Substituting the equation (3) with the equation (4), the correcting value D (increment and decrement value) is ##EQU2##
Accordingly, the learning coefficient Kbl after updating at the first learning is ##EQU3##
Namely, at the first learning, the coefficient KbO (0.5) is incremented or decremented with D=T0 /CLRN×Δα.
Thereafter, the fuel injection pulse width T is calculated by using coefficient Kb1 of the equation (7).
After the first updating, when the deviation Δα becomes out of the allowable range, the learning coefficient Kb1 is updated with a predetermined small correcting value D1, in order to meet the change of conditions. In other words, at every updating after the first updating, the learning coefficient is updated with the same small value D1, for example,
Steps S6, S7 and S8 show above described operations.
FIG. 7 is a graph showing an example of an updating operation.
From the foregoing, it will be understood that the present invention provides a system which updates the learning coefficient so that the deviation of the coefficient may be reduced to an allowable value at a time, thereby quickly correcting the coefficient.
While the presently preferred embodiment of the present invention has been shown and described, it is to be understood that this disclosure is for the purpose of illustration and that various changes and modifications may be made without departing from the spirit and scope of the invention as set forth in the appended claim.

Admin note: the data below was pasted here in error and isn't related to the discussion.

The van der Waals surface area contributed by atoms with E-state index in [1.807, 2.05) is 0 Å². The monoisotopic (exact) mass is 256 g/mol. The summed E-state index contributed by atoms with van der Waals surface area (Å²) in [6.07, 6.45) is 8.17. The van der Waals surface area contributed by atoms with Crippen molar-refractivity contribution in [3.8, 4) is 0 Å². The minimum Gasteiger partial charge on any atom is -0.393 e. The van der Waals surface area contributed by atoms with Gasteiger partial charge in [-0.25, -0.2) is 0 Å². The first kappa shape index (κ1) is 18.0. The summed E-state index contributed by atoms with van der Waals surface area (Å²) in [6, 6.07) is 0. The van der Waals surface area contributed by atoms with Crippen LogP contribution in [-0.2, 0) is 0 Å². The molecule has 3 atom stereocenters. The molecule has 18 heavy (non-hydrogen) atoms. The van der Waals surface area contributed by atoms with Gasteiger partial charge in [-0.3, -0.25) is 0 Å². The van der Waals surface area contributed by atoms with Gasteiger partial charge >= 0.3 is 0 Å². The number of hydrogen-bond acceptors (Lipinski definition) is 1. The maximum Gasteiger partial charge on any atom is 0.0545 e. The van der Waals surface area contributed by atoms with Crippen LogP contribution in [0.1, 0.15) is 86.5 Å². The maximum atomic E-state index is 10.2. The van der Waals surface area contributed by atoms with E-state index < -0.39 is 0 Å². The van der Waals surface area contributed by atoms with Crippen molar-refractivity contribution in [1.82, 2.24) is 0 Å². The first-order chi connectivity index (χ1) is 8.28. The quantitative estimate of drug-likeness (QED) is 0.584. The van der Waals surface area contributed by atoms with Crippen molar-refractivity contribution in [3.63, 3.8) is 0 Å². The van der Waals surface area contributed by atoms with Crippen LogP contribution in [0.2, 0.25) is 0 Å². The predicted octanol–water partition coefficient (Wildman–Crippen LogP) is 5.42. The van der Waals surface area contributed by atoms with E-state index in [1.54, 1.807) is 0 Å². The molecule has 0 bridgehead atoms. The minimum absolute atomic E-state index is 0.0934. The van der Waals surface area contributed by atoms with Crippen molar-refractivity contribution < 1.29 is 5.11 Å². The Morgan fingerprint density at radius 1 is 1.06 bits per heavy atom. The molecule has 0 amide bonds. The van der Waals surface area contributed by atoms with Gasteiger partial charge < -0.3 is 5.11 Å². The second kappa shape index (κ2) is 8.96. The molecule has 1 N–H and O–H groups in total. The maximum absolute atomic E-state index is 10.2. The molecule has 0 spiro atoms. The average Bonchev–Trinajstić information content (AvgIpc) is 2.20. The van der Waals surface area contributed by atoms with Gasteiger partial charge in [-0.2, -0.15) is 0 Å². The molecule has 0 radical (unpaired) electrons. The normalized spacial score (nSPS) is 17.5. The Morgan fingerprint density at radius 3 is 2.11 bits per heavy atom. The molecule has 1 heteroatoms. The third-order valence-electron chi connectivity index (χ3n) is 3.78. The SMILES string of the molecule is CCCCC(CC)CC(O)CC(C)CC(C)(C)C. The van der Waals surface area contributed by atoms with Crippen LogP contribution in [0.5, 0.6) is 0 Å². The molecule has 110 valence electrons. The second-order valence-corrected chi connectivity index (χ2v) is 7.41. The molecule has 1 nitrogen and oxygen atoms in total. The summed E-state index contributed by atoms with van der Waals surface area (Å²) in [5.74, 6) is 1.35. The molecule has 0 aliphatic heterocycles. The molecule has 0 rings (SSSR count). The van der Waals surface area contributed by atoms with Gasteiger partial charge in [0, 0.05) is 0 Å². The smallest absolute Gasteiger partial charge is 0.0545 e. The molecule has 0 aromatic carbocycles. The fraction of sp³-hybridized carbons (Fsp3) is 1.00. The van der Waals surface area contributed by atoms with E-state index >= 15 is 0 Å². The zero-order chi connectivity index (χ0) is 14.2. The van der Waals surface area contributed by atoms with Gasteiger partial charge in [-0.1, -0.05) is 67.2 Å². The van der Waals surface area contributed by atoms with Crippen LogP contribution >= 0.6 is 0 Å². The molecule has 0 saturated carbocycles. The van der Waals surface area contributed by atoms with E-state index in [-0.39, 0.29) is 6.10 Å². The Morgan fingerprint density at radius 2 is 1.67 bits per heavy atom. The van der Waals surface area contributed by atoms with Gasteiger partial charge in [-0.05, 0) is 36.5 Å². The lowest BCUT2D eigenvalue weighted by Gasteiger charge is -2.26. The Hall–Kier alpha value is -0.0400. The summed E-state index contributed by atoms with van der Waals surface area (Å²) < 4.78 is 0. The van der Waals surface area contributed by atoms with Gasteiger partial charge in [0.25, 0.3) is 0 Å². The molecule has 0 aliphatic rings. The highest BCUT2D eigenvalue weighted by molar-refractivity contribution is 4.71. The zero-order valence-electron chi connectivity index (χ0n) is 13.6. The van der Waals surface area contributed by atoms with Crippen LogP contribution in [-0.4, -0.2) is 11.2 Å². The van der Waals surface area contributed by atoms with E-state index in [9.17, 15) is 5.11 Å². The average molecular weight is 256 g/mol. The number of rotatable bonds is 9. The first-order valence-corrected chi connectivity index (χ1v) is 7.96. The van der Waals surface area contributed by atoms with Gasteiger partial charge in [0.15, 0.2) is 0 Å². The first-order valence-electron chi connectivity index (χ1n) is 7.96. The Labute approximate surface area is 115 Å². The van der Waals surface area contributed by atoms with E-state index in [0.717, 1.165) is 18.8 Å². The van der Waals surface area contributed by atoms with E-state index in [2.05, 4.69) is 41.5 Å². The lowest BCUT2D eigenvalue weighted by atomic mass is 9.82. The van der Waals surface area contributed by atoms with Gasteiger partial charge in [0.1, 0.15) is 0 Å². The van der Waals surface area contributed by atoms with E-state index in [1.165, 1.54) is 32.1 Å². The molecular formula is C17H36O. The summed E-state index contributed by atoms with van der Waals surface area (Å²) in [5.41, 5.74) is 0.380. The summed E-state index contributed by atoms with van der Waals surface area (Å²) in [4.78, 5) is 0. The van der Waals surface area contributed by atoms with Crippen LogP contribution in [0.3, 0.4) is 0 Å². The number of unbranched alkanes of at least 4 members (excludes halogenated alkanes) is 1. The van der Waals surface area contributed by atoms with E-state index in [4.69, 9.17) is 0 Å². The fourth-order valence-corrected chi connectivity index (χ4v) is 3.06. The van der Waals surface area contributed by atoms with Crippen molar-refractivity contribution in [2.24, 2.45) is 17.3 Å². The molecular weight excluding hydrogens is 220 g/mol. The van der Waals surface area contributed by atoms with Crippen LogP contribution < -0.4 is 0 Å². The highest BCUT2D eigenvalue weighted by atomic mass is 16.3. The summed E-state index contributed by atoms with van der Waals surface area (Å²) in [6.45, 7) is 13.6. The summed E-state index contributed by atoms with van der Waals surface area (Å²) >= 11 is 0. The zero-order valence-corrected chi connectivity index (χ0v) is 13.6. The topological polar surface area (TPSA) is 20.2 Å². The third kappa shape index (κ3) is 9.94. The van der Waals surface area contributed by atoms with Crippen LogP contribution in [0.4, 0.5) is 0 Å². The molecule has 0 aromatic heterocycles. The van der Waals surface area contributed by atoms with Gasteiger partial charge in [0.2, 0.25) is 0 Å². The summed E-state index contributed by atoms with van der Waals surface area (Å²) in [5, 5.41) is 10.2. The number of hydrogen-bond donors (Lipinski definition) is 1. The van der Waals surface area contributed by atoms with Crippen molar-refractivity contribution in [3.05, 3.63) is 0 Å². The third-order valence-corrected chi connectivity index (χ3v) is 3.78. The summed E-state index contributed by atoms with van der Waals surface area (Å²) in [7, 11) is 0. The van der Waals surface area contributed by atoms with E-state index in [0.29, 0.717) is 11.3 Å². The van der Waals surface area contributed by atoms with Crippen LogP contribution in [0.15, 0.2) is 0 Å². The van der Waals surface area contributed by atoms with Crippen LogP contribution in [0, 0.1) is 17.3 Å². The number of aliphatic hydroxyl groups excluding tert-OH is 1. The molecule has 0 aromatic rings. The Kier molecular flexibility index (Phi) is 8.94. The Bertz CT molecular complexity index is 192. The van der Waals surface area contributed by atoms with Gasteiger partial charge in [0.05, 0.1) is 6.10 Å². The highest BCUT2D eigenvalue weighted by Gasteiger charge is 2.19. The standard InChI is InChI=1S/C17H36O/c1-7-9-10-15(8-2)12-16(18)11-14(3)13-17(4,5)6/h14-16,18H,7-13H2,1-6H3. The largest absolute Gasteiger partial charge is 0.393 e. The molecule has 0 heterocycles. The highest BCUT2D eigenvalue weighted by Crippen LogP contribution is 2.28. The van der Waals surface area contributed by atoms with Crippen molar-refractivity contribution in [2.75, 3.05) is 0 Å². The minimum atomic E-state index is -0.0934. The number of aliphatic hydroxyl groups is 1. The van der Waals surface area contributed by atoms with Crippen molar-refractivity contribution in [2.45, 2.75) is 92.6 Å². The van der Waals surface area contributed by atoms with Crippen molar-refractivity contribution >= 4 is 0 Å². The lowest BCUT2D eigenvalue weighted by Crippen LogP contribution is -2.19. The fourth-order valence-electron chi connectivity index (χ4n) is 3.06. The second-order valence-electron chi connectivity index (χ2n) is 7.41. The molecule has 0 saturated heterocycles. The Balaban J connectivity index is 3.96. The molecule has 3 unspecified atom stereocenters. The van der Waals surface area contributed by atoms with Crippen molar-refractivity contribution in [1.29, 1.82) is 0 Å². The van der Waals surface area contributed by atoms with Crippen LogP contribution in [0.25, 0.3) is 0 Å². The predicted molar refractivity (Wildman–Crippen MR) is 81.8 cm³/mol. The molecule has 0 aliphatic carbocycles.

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|Citing Patent||Filing date||Publication date||Applicant||Title|
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|US9228528 *||Nov 22, 2011||Jan 5, 2016||Toyota Jidosha Kabushiki Kaisha||Feedback control system|
|US20140303877 *||Nov 22, 2011||Oct 9, 2014||Toyota Jidosha Kabushiki Kaisha||Feedback control system|
|International Classification||F02D41/14, F02D41/00|
|Aug 5, 1987||AS||Assignment|
Owner name: FUJI JUKOGYO KABUSHIKI KAISHA, 7-2 NISHISHINJUKU 1
Free format text: ASSIGNMENT OF ASSIGNORS INTEREST.;ASSIGNOR:OHISHI, HIROSHI;REEL/FRAME:004935/0650
Effective date: 19870724
|Dec 12, 1995||REMI||Maintenance fee reminder mailed|
|May 5, 1996||LAPS||Lapse for failure to pay maintenance fees|
|Jul 16, 1996||FP||Expired due to failure to pay maintenance fee|
Effective date: 19960508